Some runners have a rule of thumb - they replace their running shoes every 6-12 months, depending on how much they're running. Although running shoes can come with a hefty price tag, serious runners know that this gear is essential for proper impact absorption, and that it can make the difference between a comfortable exercise routine and all kinds of injuries.
Of course, there's no definitive guide to recycling your old running shoes and purchasing a new pair. If you're having issues, you might return a pair of shoes after just a few miles, for example. That said, wear and tear will certainly have an impact on the relative performance of your running shoes, and it will wane over time.
So how do you know when it's time to give up your favorite pair of running shoes? Here are a few signs that you need to think about getting a replacement pair.
Manufacturer Mileage Guidelines
Running shoes are big business - footwear alone for this sport reportedly pulls in profits in excess of $3 billion a year. Runners are willing to shell out the dough for this vital gear, but it had better meet their high expectations.
It is for this reason that many manufacturers and retailers offer excellent return policies. However, manufacturers would rather not have to swap out shoes, which is why they perform extensive testing and train retailers to help runners find the right shoes for their gait from the get-go.
Testing can help manufacturers determine just how much miles a runner can expect to get from a particular shoe. In general, runners can anticipate about 300-500 miles of viable usage from a running shoe, depending on the shoe and the runner, after which shoes will start to underperform.
Despite testing, mileage guidelines are just that - guidelines. Every runner should track mileage and pay attention to the performance of their shoes when products get into the range where they may start to fail.
If you want a good indicator that your running shoes are no longer performing at peak capacity, starting to feel discomfort when you run is a pretty clear sign. Of course, discomfort could be related to other causes, but you'll want to be aware of particular types of discomfort.
What you want to note, specifically, is discomfort of the foot. When you start to feel discomfort in the ball, the heel, or the arch, there's a good chance you're no longer getting proper support from your running shoe. In this case, it's time to replace your shoes.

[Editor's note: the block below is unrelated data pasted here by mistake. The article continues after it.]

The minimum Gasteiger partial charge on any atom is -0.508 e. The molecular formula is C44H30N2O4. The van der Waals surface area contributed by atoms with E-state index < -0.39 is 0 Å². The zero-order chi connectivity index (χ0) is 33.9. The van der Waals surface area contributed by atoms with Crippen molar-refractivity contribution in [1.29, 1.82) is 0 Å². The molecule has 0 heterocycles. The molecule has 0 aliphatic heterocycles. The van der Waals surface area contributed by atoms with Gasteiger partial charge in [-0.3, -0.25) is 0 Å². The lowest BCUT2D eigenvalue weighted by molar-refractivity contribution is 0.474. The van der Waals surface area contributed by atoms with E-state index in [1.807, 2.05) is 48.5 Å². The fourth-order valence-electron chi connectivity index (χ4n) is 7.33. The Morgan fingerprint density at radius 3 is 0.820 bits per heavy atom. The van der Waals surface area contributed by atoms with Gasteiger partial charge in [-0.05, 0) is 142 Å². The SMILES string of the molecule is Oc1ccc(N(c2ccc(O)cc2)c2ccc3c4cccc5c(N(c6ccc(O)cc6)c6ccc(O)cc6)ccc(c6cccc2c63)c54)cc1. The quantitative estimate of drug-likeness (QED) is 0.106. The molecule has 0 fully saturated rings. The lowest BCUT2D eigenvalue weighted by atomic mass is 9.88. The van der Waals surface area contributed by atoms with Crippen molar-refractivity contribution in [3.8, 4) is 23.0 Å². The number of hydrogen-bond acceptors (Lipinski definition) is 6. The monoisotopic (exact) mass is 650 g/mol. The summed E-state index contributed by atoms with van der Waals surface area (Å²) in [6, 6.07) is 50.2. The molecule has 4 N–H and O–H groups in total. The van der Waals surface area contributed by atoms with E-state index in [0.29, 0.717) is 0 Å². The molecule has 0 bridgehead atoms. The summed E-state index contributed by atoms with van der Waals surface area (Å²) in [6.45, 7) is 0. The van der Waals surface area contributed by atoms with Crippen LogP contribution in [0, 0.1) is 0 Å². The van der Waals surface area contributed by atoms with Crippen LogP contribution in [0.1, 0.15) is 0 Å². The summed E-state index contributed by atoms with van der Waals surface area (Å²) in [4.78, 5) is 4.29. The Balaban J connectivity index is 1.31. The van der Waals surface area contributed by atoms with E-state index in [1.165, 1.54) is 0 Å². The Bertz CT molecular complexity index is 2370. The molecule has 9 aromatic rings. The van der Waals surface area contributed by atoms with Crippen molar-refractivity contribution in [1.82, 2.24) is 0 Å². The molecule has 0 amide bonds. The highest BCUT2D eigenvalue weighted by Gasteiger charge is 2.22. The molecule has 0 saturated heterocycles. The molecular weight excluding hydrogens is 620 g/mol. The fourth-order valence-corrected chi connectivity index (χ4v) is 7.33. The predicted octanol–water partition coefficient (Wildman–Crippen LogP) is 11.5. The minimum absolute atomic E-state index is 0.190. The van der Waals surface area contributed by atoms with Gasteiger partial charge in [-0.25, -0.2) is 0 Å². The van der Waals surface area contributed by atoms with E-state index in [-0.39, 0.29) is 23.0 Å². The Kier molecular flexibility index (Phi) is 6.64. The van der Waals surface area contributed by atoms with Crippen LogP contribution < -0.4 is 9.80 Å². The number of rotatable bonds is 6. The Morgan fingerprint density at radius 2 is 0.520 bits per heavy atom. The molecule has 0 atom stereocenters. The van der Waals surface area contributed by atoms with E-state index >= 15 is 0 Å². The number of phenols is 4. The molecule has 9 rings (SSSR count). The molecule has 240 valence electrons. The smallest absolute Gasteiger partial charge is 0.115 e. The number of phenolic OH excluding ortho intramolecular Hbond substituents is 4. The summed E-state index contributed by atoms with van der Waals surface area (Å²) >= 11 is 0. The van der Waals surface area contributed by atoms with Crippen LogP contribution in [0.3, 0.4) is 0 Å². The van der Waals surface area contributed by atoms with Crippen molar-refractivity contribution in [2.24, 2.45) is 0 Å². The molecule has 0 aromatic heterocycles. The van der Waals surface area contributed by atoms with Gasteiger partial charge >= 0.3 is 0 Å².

There are countless injuries associated with running, but one of the most annoying is blisters. You can get them not only from the wrong pair of shoes, but also from shoes that are reaching the end of their usable life. It is important to note that other conditions could be to blame.
Wearing the wrong socks with your running shoes is a common cause of blisters, especially if you live in a humid climate. Make sure to purchase socks that feature cooling and moisture wicking properties, as well as extra fabric above the heel and ankle to keep socks from slipping below the top of the shoe.
If you've got the right socks, you're not dealing with extreme moisture, and you're still getting blisters, you might want to look into upgrading to a new pair of shoes.
Aches, Pains, and Injuries
When a pair of running shoes starts to go, blisters and discomfort could be the least of your worries if you continue using them. Without proper cushioning and support you're bound to start noticing aches and pains in your feet, ankles, shins, knees, and hips.
You also increase the chances of suffering from injuries related to impact and overuse. Don't let it get to that point. When you start to experience discomfort, aches, and/or pains that you weren't feeling a few weeks ago, tally up the miles you've logged on your shoes - it's likely time to toss them.
Looseness or Visible Wear
Even if you haven't noticed any difference in your own running performance as shoes begin to wear, you may see telling changes to your shoes over time. For example, they might start to wear or come apart at the seams. You could find yourself tying them tighter for a snug fit as they stretch out.
These are indications that your shoes are reaching the end of their usable life and it is time to replace them with a new pair. If you find a pair you love that you can't bear to part with, do what many runners do and buy several pairs at a time so that you have back-up options ready to go at a moment's notice.
So you want to be in the top 0.5%? You want to join that tiny percentage of people who have finished a marathon?
The good news is you can totally do it. All you have to do is follow these seven simple (not necessarily easy) steps:
We're back. I'm back. I know for a lot of you the gyms are closed or will be closed soon. But good news another great benefit of running is you can do it by yourself, you can do it outside and you don't need a lot of gear.
So I know it’s not much notice, but we've got to get moving. A new challenge starts on Monday, so get your head ready and let’s do this.